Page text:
Species in Focus – Orange-Breasted Sunbird:
Measuring in at only around 15cms in length the Orange-Breasted Sunbird has to be one of the Cape Floristic Kingdom’s most attractive endemic species. The male’s spectacular coloration of metal-green head and neck, blue collar and orange belly make it unmistakable, while the female is a much drabber olive-green in color. It is mainly found in dense stands of proteas and ericas with some altitudinal migration taking place between summer and winter.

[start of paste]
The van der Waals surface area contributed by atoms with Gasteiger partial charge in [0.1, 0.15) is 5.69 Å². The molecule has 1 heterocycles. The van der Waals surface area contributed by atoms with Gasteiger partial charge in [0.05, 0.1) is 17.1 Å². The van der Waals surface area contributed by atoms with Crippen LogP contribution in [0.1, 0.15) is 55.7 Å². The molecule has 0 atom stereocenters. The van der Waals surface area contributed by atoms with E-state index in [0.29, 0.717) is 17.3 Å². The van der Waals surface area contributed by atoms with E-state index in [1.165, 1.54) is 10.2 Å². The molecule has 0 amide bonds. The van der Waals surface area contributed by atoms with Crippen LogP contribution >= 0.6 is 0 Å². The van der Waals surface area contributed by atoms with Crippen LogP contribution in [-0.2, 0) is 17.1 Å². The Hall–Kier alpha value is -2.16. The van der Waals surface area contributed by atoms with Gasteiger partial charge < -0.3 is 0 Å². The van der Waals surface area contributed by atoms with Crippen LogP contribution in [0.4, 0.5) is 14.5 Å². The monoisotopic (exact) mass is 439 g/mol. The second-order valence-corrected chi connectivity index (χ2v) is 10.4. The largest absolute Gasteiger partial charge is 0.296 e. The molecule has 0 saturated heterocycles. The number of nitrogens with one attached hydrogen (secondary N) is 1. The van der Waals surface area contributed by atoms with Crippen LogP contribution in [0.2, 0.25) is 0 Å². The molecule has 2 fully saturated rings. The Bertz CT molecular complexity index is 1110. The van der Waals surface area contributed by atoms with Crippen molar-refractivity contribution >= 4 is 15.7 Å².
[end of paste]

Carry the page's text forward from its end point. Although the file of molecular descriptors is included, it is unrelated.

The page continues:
Outside of the breeding season, the Orange-Breasted Sunbird may be found in loose flocks of up to 100 birds that congregate around rich food sources. It will bathe in the dew of leaves and will drink water from shallow pools on a regular basis. Mainly feeding on nectar, it also favors spiders and small insects that are frequently hawked from the air. It is a monogamous breeder, with the male being highly territorial, chasing off not only those of the same species but also other sunbirds and birds as large as the Cape-Robin Chat. The densely packed, oval-shaped nest is built by the female and comprises of small dry twiglets, heather and soft vegetable fluff. One to two pale greenish eggs with greyish-brown spots are laid and take 13 to 16 days to hatch and are incubated only by the female. The chicks remain in the nest for around 17 days. The spread of alien invasive plants is reducing the distribution and density of this species.